Tuesday,17 October, 2017
Current issue | Issue 1124, 29 November - 5 December 2012
Tuesday,17 October, 2017
Issue 1124, 29 November - 5 December 2012

Ahram Weekly

All that is human

A retrospective of the work of Egyptian artist Mounir Kanaan has recently opened in Cairo, writes Nagwa Al-Ashri

Al-Ahram Weekly

A retrospective exhibition by the late artist Mounir Kanaan is being held in the Masar Gallery in Zamalek. Born in 1919, Kanaan was one of Egypt’s most outstanding painters, innovative stylists, and memorable illustrators. Ironically, he never received a formal art education.

At the age of 20, Kanaan started working for a design company specialising in printing catalogues. Then he found employment with Dar al-Hilal and Akbar al-Yawm. In the 1940s, he made a name for himself as a pioneer of surrealism and collage on Egypt’s art scene. He died in 1999.

In his work as an illustrator and designer, Kanaan developed his own style of folk painting that was much admired and imitated by younger artists. But he then rebelled against this style of art on which his career depended, experimenting with abstraction throughout the 1950s and 60s and producing work containing quasi-psychedelic imagery.

In later years, he combined collage-making with painting, turning his art into a journey into the esoteric aspects of private reality.

The critic and artist Ahmad Nawar has said that Kanaan was one of the pioneers of modern art in Egypt, whose lasting contribution can only be matched by the likes of Antoni Tapies in Spain.

Painter Ahmad Fouad Salim said that Kanaan was always inquisitive, as if his surroundings were inadequate for him. “Kanaan was forever looking for something new. He had a dynamic mind that thrived on tension. He was the only artist I knew who would paint everywhere, in his office at Al-Akhbar, in his house, or in my house,” Salim said.

Salim lived next to Kanaan in Mohandiseen, and he recalls Kanaan’s habit of collecting cardboard, film canisters, and all sorts of discarded objects. “He saw the potential for art in everything,” he said.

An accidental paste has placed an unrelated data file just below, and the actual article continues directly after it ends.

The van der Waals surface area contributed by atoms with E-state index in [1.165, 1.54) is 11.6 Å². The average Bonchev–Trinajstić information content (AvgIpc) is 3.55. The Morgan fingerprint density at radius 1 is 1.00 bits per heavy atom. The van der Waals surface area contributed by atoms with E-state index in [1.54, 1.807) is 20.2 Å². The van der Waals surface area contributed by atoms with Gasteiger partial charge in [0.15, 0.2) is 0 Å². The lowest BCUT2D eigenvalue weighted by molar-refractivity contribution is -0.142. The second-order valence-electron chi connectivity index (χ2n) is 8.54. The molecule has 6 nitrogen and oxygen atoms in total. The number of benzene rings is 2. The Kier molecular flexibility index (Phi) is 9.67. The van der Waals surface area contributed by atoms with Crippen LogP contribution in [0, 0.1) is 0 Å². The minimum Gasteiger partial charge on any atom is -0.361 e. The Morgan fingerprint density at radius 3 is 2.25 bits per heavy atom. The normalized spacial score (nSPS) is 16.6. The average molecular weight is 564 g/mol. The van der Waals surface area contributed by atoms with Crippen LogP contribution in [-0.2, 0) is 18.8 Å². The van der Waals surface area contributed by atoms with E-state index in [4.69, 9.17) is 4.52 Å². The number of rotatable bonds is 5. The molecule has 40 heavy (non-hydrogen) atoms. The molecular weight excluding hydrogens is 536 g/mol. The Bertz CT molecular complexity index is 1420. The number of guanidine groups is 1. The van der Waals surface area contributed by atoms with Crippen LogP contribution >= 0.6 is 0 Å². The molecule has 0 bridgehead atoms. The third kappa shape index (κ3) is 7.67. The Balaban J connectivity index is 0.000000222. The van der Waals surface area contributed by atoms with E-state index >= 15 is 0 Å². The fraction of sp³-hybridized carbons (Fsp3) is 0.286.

Kanaan also reminded Salim of Picasso because of the way his art kept changing over time, from classical to expressionist and then abstract.

The critic Fatmah Ali cannot forget Kanaan’s designs for the covers of Akher Saa, the magazine for which he was illustrator and designer for many years. Kanaan’s innovative style was considered a breakthrough in the world of media design at the time.

In his work for the media, he also went through several stylistic periods. In 1940-46, he focused on illustration, while from 1946 to 56 he experimented with abstraction and contemporary trends. In 1956-59, he explored the potential of geometric abstraction, later exploring the use of new materials along with oil in his paintings. In 1966-1967, he turned to collage and pop art.

The poet and cartoonist Salah Jahin once said that Kanaan had been impelled to try out new things, even when his contemporaries were baffled by what his did. “How sad that no one understood what Kannan wanted, that no one was able to accompany him into this private world that he created for himself,” Jahin remarked.

Kanaan held about 23 solo exhibitions in his lifetime, and his work was exhibited in Brazil, Yugoslavia, Canada, Italy, Germany, France, Spain, Mexico and India. His paintings were bought by the Museum of Modern Art in Cairo, the Egyptian Academy in Rome, the American University in Cairo, the Hawaii Museum, the National Bank of Egypt, the Arab World Institute in Paris, the Modern Art Museum in Alexandria, and the Jeddah International Airport.

In 1956, Kanaan, along with Ramsis Younan and Fouad Kamel, co-founded the art collective “Toward the Unknown,” which went on to hold a major exhibition in the Hoda Shaarawi Museum in Cairo that was hailed as historic at the time.

According to the poet George Henein, “Kanaan planted nails to obliterate space and used thread to untie knots and created wooden shutters to explore what’s beyond them. Using iron threads, he built walls. A master of contradictions, an invincible painter, he made matter speak for all that is exclusively human.”

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